The class reunion that I had appointed myself to be in charge of has been held and everyone who attended has moved on to life’s next events.
It was a good evening, no, make that a very good evening.
It was probably typical of most class reunions. Some whom attended made the trip coming from great distances and some whom did not attend that lived within an easy driving distance.
There were some whom I was sure would be there that did not attend.
They may have had a schedule conflict, thinking ahead to the 50th reunion in five years and saying they will attend that one.
My wife and I noticed an attitude of appreciation that was very present that evening when each class member took a few minutes to stand in front of the group and talk about themselves.
All of us seemed to recognize that to be together again 45 years after high school graduation night was a privilege.
At age 63, we had something in common with that night 45 years ago when we were 18. It was an in between time.
Forty-five years ago, we were finished with one part of our lives and preparing to move to the next. High school was completed with more education or careers in front of us.
For the male class members the military draft may have trumped any other plans, especially if you were not going to college.
Forty-five years later, we are looking back at our jobs and thinking ahead to the years of retirement. We are at that in-between time of working and retirement.
It ranged from those who said they had quit completely to a few who still enjoyed their occupation and were not ready to quit.
I listened to those who had adjusted to ending their working career, but that did not mean they were sitting idle.
They were still active working part-time at jobs they enjoyed and, as much as anything, knowing they were working as much or as little as they wanted.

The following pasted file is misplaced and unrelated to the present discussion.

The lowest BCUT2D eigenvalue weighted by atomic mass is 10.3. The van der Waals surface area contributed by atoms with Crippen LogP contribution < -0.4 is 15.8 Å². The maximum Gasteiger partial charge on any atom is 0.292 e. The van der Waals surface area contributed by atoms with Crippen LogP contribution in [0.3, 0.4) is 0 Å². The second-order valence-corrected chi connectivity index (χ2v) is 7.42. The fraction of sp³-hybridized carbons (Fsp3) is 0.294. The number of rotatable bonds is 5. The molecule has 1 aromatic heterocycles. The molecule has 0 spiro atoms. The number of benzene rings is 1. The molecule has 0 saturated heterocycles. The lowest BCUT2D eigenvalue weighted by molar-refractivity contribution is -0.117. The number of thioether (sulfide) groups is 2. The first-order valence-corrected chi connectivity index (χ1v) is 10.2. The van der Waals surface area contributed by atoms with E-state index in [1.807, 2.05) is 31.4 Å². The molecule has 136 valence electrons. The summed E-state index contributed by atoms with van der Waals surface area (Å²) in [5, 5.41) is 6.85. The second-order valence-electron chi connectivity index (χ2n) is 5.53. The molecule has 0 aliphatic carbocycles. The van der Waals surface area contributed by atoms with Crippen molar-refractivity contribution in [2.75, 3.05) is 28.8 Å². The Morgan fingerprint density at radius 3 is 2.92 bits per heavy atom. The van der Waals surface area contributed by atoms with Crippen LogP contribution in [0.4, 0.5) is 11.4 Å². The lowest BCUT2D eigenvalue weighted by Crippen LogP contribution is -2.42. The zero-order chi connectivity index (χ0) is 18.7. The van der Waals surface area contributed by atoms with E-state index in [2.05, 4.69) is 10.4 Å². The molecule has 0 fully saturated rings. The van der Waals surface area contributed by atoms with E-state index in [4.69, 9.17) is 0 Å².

Family duties seemed to have a bigger importance.
I listened to a few who were working and had no intention of quitting yet. Their jobs were satisfying and the duties of each day were fulfilling.
It was as if they were saying it has taken me a long time to get to where I am and I am not ready to give it up yet.
They had to get off to work each day because someone was depending on them to show up for work. They saw themselves as part of a bigger picture.
I see myself with one foot in each place. I like where I am now and do not want to give up those duties that I enjoy such as tractor or combine driving; watching the grain markets to decide when is a good time to sell another part of a crop.
At the same time, I like the idea of turning over much of the day-to-day jobs to someone who wants to be on top of things while making those longer-term decisions such as machinery purchases.
Actually, my 33-year-old son, I believe, would prefer to have me turn the place over to him and when, or if, he needs me, he will let me know.
Forty-five years ago, I was making my choice in the job market and forty-five years later, I wonder about leaving the job I chose.
It is actually a good place to be at and that is why it is a time to be grateful.
Rye is a Farm News staff writer and farmer from Hanlontown. Reach him by e-mail at firstname.lastname@example.org.
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